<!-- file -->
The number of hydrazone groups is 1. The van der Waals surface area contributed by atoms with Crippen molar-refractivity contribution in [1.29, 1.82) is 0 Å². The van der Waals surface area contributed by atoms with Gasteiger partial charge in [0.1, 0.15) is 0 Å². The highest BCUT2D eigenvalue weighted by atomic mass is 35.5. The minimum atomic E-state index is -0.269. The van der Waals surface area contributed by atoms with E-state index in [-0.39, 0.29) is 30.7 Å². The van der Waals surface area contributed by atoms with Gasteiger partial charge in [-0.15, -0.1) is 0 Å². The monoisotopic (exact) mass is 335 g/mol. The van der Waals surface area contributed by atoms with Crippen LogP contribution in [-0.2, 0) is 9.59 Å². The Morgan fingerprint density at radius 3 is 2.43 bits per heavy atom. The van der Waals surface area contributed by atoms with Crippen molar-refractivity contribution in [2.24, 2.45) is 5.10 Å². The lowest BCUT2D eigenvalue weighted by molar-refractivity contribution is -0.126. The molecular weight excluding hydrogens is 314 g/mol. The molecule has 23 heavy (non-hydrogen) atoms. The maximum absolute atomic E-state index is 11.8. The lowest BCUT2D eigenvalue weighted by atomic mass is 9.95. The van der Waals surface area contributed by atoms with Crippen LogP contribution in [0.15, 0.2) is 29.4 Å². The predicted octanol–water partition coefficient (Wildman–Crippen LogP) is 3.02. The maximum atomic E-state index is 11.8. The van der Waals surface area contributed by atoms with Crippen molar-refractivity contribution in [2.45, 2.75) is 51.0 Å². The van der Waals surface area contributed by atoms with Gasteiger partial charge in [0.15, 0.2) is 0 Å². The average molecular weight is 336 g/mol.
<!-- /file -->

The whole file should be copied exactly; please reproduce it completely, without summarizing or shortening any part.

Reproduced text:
The number of hydrazone groups is 1. The van der Waals surface area contributed by atoms with Crippen molar-refractivity contribution in [1.29, 1.82) is 0 Å². The van der Waals surface area contributed by atoms with Gasteiger partial charge in [0.1, 0.15) is 0 Å². The highest BCUT2D eigenvalue weighted by atomic mass is 35.5. The minimum atomic E-state index is -0.269. The van der Waals surface area contributed by atoms with E-state index in [-0.39, 0.29) is 30.7 Å². The van der Waals surface area contributed by atoms with Gasteiger partial charge in [-0.15, -0.1) is 0 Å². The monoisotopic (exact) mass is 335 g/mol. The van der Waals surface area contributed by atoms with Crippen LogP contribution in [-0.2, 0) is 9.59 Å². The Morgan fingerprint density at radius 3 is 2.43 bits per heavy atom. The van der Waals surface area contributed by atoms with Crippen molar-refractivity contribution in [2.24, 2.45) is 5.10 Å². The lowest BCUT2D eigenvalue weighted by molar-refractivity contribution is -0.126. The molecular weight excluding hydrogens is 314 g/mol. The molecule has 23 heavy (non-hydrogen) atoms. The maximum absolute atomic E-state index is 11.8. The lowest BCUT2D eigenvalue weighted by atomic mass is 9.95. The van der Waals surface area contributed by atoms with Crippen LogP contribution in [0.15, 0.2) is 29.4 Å². The predicted octanol–water partition coefficient (Wildman–Crippen LogP) is 3.02. The maximum atomic E-state index is 11.8. The van der Waals surface area contributed by atoms with Crippen molar-refractivity contribution in [2.45, 2.75) is 51.0 Å². The van der Waals surface area contributed by atoms with Gasteiger partial charge in [0.15, 0.2) is 0 Å². The average molecular weight is 336 g/mol.